As a graduate student in the NC State Department of Soil Science, and a member of the Soil and Water Conservation Society at NCSU I have had the pleasure of interacting with local Envirothon teams each spring. In a nutshell, Envirothon is a series of academic competitions at the local, state, and international level that focus on environmental science and ecology. The Canon Envirothon (international level competition) website does a great job at describing what it’s all about:

Canon Envirothon is a 501(c)3 not-for-profit organization established to coordinate the delivery of an environmental education program for high school students throughout North America.  Canon Envirothon is headquartered in League City, Texas.

The environmental education program consists of the annual Canon Envirothon Competition in which winning teams from participating states and Canadian provinces compete for recognition and scholarships by demonstrating their knowledge of environmental science and natural resource management. The competition is centered on four universal testing categories — soils/land use, aquatic ecology, forestry, and wildlife. They are also tested on a current environmental issue.

The Envirothon program is an effective educational tool, capable of supplementing environmental education both inside and outside the classroom. Led by a volunteer advisor, teams usually meet from late autumn until spring. Teams work collaboratively to develop their knowledge of ecology and natural resource management and to practice their environmental problem-solving skills in preparation for Envirothon competitions.

My interaction in the past has been teaching local teams about soils and land use. They have their local competitions in March, so usually in February myself and other students in the Dept. of Soil Science and members of the SWCS chapter do a one-day workshop (i.e. crash course) on soils and land use. This has been really fun in the past, and the students are truly interested in soils. Many of them ask better, more-informed questions than many of the undergraduates that I’ve taught in laboratory classes at NC State!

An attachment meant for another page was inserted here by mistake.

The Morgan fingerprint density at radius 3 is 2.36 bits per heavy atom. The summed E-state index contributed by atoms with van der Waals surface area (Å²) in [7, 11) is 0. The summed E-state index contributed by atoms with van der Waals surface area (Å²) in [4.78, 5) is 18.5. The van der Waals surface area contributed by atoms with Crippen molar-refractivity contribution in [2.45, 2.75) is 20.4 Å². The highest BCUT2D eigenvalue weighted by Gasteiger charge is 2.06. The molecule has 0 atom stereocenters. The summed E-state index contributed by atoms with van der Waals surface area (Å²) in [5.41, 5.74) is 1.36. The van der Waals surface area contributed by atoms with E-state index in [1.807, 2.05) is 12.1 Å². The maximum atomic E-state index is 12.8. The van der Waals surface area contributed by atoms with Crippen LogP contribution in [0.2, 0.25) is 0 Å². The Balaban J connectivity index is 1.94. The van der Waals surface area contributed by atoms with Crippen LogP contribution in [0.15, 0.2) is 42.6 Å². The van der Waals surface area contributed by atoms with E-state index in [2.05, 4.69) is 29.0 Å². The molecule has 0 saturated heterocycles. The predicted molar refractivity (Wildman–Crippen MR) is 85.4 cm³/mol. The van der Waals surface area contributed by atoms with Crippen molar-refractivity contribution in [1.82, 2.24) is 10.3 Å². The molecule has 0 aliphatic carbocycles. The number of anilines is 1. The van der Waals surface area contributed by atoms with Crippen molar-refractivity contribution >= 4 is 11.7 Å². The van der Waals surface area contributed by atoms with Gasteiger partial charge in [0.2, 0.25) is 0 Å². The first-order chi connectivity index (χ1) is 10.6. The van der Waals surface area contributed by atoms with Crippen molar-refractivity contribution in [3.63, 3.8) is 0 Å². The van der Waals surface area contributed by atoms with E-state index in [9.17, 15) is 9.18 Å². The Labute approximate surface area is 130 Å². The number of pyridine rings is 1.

Colby teaching Envirothon students about the factors of soil formation

We will be doing another Saturday course in soils and land use this year. I’m looking forward to it. In addition, myself and a few other SWCS members will be writing the test for the local contest. That should be an interesting side of Envirothon to see.

Anyway, I just wanted to call attention to the Envirothon program. If you would like to find the Envirothon program in your state you can look here. They are always looking for more volunteers, donors, and competitors!

Good luck to all of the Envirothon teams this March in your local competitions!

Before you go, here is a link to pictures we took at last year’s soils and land use training.

Envirothon competitors learning how to use a soil survey
Fellow grad student Stephen Holland (green jacket) teaching Envirothon students how to describe a soil profile in a soil pit

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